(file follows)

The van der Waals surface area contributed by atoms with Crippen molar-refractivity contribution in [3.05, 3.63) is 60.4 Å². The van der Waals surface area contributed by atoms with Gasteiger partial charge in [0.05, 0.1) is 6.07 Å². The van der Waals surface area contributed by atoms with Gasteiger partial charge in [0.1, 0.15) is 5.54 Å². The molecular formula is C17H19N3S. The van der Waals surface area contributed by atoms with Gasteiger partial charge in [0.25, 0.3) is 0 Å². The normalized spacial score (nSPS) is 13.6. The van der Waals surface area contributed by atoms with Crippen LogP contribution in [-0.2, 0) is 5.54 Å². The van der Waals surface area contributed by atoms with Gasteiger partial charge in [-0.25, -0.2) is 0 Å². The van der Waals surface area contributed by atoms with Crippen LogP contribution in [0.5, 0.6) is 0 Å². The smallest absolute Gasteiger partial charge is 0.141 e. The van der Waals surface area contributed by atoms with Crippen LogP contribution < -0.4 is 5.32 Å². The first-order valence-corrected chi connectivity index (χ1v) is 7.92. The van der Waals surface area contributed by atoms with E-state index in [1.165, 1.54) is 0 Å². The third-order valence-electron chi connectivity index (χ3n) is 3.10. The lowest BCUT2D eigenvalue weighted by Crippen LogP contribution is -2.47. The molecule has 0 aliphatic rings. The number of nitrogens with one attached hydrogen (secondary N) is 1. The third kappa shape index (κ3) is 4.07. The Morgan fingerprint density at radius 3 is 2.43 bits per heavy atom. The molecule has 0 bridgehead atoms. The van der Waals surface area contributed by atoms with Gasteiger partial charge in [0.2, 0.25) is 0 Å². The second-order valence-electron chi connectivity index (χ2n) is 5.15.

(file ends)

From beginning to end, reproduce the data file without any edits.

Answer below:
The van der Waals surface area contributed by atoms with Crippen molar-refractivity contribution in [3.05, 3.63) is 60.4 Å². The van der Waals surface area contributed by atoms with Gasteiger partial charge in [0.05, 0.1) is 6.07 Å². The van der Waals surface area contributed by atoms with Gasteiger partial charge in [0.1, 0.15) is 5.54 Å². The molecular formula is C17H19N3S. The van der Waals surface area contributed by atoms with Gasteiger partial charge in [0.25, 0.3) is 0 Å². The normalized spacial score (nSPS) is 13.6. The van der Waals surface area contributed by atoms with Crippen LogP contribution in [-0.2, 0) is 5.54 Å². The van der Waals surface area contributed by atoms with Gasteiger partial charge in [-0.25, -0.2) is 0 Å². The van der Waals surface area contributed by atoms with Crippen LogP contribution in [0.5, 0.6) is 0 Å². The smallest absolute Gasteiger partial charge is 0.141 e. The van der Waals surface area contributed by atoms with Crippen LogP contribution < -0.4 is 5.32 Å². The first-order valence-corrected chi connectivity index (χ1v) is 7.92. The van der Waals surface area contributed by atoms with E-state index in [1.165, 1.54) is 0 Å². The third-order valence-electron chi connectivity index (χ3n) is 3.10. The lowest BCUT2D eigenvalue weighted by Crippen LogP contribution is -2.47. The molecule has 0 aliphatic rings. The number of nitrogens with one attached hydrogen (secondary N) is 1. The third kappa shape index (κ3) is 4.07. The Morgan fingerprint density at radius 3 is 2.43 bits per heavy atom. The molecule has 0 bridgehead atoms. The van der Waals surface area contributed by atoms with Gasteiger partial charge in [0.2, 0.25) is 0 Å². The second-order valence-electron chi connectivity index (χ2n) is 5.15.